Burundi’s President Pierre Nkurunziza has been sworn into office for another term. He was re-elected in the country’s first presidential direct-vote election in late June, while the opposition boycotted the poll, claiming massive fraud and intimidation by the government in previous legislative and local-government elections.
Up on a hilltop overlooking vast green countryside and countless rolling hills, 28-year-old Suleyman Aronge sways from side to side beating a traditional Burundian drum. He and about 20 others are wearing tunics colored red, green and white – the colours of Burundi’s flag.
Terrorism, ethnic division threaten
Aronge voted in the elections despite fears by many of a terrorist attack. The Somali militant group al Shabab promised to target Burundi next after taking credit for the deadly bombings in Uganda on 11 July that left 76 people dead. But Aronge, who lives in Burundi’s countryside – like the majority of the country’s 10 million people – said he was not afraid to vote.
Uganda and Burundi both have a few thousand troops in the African Union peacekeeping force in Somalia. Aronge says Burundians think their army is able to stop those attacks. “We are confident in our army,” he said, but “we hope such an attack will never happen in our country”.
Another challenge the country faces is ethnic division. A 13-year civil war between Hutu rebels and the Tutsi-controlled government ended in 2006, but left about 300,000 dead. About 86% of the population is Hutu. The rest are mostly Tutsis.
In Burundi’s capital, Bujumbura, 22-year-old student Gloria Kaneza said she does not like to think of people along ethnic lines. She is a Tutsi and is going to marry a Hutu. “So me, I cannot judge someone because he is Tutsi or Hutu because there are Tutsi who are not so good. There are Hutu who are not so good. You can judge someone by his actions, his heart, what he are doing. Me, I do not like the expression that I am Tutsi or I am Hutu because it makes barriers.” She also said discrimination between the two ethnic groups still exists, but with peace now, she said her country will be “very beautiful” in the future.
East Africa collaborates
Jacques Mafarakura, a 55-year-old museum curator in Gitega, agrees, saying life has never been better in Burundi. Mafarakura says if you look at the way people live, they produce more wealth than they have in the past. They have more, he said. Although it is not obvious, he claims things have improved. When you are walking in the street, you can see that things are slightly better, he added.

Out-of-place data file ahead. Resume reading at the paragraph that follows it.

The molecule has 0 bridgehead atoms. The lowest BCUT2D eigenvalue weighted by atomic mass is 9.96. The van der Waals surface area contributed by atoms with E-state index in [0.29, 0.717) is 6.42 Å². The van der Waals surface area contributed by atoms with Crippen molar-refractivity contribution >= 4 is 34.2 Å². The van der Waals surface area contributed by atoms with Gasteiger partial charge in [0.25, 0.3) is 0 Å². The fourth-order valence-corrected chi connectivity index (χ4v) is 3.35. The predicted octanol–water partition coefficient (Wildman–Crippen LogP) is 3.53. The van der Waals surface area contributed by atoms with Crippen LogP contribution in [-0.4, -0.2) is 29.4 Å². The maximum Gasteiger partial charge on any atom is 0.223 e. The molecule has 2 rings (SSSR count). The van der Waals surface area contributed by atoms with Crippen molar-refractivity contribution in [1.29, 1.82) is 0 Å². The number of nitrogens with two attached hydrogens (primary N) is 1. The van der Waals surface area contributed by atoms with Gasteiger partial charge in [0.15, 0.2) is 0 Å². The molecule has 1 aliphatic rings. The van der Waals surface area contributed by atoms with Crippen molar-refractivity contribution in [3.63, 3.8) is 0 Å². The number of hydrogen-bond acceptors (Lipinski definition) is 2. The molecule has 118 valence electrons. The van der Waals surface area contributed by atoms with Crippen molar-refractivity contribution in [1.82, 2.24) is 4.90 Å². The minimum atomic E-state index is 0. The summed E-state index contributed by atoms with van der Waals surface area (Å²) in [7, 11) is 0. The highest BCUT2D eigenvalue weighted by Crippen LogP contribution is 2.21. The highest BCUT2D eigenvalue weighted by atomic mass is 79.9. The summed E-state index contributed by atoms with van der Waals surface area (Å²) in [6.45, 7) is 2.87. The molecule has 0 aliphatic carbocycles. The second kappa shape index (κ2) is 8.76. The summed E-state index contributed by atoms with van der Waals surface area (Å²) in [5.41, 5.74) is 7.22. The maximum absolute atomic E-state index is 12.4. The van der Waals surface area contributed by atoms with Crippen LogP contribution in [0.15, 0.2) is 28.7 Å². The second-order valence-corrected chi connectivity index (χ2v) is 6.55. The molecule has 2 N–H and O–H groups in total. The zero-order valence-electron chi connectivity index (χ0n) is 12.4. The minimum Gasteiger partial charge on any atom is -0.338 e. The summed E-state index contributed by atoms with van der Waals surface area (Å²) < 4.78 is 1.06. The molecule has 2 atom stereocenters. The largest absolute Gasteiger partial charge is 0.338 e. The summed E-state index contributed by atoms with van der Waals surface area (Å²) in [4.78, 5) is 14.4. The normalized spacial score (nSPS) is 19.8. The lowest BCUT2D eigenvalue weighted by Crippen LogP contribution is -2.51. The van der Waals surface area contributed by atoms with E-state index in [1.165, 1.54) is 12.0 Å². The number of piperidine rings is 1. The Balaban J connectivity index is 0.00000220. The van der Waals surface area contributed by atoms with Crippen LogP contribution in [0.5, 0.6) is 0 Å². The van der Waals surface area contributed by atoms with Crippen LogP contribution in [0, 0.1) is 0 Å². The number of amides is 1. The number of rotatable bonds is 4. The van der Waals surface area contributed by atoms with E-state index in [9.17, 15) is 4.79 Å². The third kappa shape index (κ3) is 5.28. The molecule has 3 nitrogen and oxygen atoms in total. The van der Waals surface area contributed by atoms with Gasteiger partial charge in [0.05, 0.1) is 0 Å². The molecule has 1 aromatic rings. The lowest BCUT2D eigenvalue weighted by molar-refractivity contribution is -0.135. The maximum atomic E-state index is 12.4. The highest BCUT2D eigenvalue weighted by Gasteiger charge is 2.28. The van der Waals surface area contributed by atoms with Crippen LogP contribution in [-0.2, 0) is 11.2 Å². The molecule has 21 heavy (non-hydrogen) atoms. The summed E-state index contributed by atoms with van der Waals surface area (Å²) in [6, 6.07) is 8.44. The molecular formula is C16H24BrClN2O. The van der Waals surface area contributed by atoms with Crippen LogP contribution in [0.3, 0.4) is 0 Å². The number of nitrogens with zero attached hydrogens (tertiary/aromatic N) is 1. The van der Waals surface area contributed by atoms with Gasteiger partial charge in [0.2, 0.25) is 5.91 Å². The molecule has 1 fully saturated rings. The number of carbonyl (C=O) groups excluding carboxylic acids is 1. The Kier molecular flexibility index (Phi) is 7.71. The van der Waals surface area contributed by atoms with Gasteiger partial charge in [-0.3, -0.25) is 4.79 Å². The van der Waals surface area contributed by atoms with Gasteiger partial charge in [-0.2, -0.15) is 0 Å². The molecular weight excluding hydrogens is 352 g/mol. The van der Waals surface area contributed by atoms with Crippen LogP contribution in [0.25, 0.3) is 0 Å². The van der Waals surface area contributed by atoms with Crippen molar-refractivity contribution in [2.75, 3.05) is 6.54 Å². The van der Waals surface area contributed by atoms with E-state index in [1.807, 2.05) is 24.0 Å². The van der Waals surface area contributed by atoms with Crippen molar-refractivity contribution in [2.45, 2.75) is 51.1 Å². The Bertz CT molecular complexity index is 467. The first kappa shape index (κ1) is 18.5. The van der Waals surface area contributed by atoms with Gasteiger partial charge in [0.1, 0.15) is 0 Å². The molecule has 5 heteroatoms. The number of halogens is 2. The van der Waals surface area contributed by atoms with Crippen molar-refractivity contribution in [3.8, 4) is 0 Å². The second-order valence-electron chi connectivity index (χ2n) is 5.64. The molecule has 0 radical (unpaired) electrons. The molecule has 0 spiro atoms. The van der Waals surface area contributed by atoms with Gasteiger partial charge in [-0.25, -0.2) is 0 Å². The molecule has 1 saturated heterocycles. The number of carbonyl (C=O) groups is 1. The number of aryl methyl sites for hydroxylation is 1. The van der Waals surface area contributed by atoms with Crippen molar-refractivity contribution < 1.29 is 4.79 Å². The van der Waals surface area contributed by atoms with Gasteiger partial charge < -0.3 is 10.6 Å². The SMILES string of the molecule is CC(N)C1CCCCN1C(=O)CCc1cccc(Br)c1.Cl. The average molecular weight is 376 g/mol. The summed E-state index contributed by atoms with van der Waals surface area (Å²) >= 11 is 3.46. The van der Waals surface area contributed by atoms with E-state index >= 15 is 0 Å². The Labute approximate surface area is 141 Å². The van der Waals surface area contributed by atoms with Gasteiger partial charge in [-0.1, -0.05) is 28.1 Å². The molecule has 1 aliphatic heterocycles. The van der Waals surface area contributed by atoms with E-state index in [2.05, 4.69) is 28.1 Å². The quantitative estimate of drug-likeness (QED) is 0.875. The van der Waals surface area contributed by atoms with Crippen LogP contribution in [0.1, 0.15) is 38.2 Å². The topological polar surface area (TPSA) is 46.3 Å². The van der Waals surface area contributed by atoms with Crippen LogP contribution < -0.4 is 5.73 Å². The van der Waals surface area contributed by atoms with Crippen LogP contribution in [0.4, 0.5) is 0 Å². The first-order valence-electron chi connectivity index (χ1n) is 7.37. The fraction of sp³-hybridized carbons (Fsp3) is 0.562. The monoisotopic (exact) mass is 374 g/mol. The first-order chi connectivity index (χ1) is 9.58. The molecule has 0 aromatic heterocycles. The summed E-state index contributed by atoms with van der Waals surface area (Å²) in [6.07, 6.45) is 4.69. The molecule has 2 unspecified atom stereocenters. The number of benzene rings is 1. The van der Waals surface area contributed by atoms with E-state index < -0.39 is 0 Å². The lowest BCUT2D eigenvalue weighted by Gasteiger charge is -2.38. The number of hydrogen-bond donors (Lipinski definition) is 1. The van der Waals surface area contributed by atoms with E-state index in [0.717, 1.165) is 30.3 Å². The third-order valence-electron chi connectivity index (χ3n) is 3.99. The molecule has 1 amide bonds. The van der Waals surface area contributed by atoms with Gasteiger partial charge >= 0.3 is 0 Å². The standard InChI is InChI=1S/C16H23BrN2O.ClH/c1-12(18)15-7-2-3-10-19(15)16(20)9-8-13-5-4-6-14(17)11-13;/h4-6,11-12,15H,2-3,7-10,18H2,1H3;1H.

Things could get even better now that Burundi and four other nearby countries started the East African Common Market in July. It allows people, goods, and services to travel across borders with less taxes and less red tape.
For Elias Dina, that is good news. The 29-year-old sells phones and phone covers in Burundi. Dina said the Burundian economy is not as bad as before because the country has its own products, like rice, that are good at the moment. He added that now that east Africa has come into play, Burundians will have good things and cheap stuff, too.
The International Monetary Fund expects Burundi’s economy to grow by nearly four percent this year, mostly thanks to its production and export of coffee and tea.
In July, however, Transparency International named Burundi the most corrupt nation in East Africa, with a corruption prevalence of nearly 37%. Burundi’s revenue authority and police force topped the list of most corrupt institutions in the region.
That is a problem for salesman Dina, who said corruption is everywhere. “It is alive here, it is going on,” he claimed. “There are things that come into the country without paying taxes.” He said sometimes if the police catch someone, they do not take the person straight to the police station, they just sort it out on the streets.
An opposition party leader, Jean de Dieu Mutabazi, agreed that corruption is a serious challenge for the country. His party boycotted the recent elections, but said the opposition groups need to help build a “strong Burundian society”.
“The problems will be from now on,” Mutabazi said, “since the ruling party will have all the power and they will have the tendency to dictate everything to the people.” The opposition is weak, he added.
On Monday, Amnesty International issued a report describing how opposition party politicians were allegedly tortured by the country’s security services. Burundi’s National Intelligence Service denied the accusations.
The president of the ruling party, Jeremy Ndikumana, though, said the political environment in Burundi is improving. “The democracy in Burundi is now taking place, slowly of course. We are in the beginning, but we see that we are going well.” – VOA